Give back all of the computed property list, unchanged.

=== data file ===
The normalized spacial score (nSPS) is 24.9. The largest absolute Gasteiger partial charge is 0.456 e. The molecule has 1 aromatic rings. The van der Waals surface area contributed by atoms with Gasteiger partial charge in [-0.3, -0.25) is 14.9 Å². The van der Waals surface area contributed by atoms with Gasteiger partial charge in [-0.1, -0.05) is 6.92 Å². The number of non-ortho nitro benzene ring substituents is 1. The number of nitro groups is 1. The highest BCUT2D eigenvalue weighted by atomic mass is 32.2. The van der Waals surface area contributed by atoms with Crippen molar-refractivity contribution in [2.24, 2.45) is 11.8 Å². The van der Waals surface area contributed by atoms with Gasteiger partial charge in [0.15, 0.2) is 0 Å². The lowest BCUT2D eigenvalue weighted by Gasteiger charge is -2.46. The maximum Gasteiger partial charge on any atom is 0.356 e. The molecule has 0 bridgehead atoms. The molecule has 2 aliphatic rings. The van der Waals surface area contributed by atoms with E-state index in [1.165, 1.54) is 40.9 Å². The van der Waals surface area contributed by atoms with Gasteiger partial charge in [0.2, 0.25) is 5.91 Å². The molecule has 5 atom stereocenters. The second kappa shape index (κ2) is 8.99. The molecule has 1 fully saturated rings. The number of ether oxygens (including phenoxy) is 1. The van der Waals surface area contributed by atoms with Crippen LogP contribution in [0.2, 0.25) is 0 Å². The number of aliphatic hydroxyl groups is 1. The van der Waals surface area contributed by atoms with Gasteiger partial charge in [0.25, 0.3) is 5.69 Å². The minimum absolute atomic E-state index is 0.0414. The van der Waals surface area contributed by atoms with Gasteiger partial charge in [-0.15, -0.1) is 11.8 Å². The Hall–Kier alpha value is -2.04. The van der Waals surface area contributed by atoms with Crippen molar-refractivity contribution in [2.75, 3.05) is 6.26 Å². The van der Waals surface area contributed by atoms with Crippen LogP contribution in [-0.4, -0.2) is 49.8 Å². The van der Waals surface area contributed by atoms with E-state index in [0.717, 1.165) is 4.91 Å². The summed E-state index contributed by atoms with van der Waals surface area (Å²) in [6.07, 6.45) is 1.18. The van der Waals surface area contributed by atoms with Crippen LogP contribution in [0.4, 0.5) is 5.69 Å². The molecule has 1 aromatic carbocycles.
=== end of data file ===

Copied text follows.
The normalized spacial score (nSPS) is 24.9. The largest absolute Gasteiger partial charge is 0.456 e. The molecule has 1 aromatic rings. The van der Waals surface area contributed by atoms with Gasteiger partial charge in [-0.3, -0.25) is 14.9 Å². The van der Waals surface area contributed by atoms with Gasteiger partial charge in [-0.1, -0.05) is 6.92 Å². The number of non-ortho nitro benzene ring substituents is 1. The number of nitro groups is 1. The highest BCUT2D eigenvalue weighted by atomic mass is 32.2. The van der Waals surface area contributed by atoms with Crippen molar-refractivity contribution in [2.24, 2.45) is 11.8 Å². The van der Waals surface area contributed by atoms with Gasteiger partial charge in [0.15, 0.2) is 0 Å². The lowest BCUT2D eigenvalue weighted by Gasteiger charge is -2.46. The maximum Gasteiger partial charge on any atom is 0.356 e. The molecule has 0 bridgehead atoms. The molecule has 2 aliphatic rings. The van der Waals surface area contributed by atoms with E-state index in [1.165, 1.54) is 40.9 Å². The van der Waals surface area contributed by atoms with Gasteiger partial charge in [0.2, 0.25) is 5.91 Å². The molecule has 5 atom stereocenters. The second kappa shape index (κ2) is 8.99. The molecule has 1 fully saturated rings. The number of ether oxygens (including phenoxy) is 1. The van der Waals surface area contributed by atoms with Crippen LogP contribution in [0.2, 0.25) is 0 Å². The number of aliphatic hydroxyl groups is 1. The van der Waals surface area contributed by atoms with Gasteiger partial charge in [0.25, 0.3) is 5.69 Å². The minimum absolute atomic E-state index is 0.0414. The van der Waals surface area contributed by atoms with Gasteiger partial charge in [-0.15, -0.1) is 11.8 Å². The Hall–Kier alpha value is -2.04. The van der Waals surface area contributed by atoms with Crippen molar-refractivity contribution in [2.75, 3.05) is 6.26 Å². The van der Waals surface area contributed by atoms with Crippen LogP contribution in [-0.4, -0.2) is 49.8 Å². The van der Waals surface area contributed by atoms with E-state index in [0.717, 1.165) is 4.91 Å². The summed E-state index contributed by atoms with van der Waals surface area (Å²) in [6.07, 6.45) is 1.18. The van der Waals surface area contributed by atoms with Crippen LogP contribution in [0.4, 0.5) is 5.69 Å². The molecule has 1 aromatic carbocycles.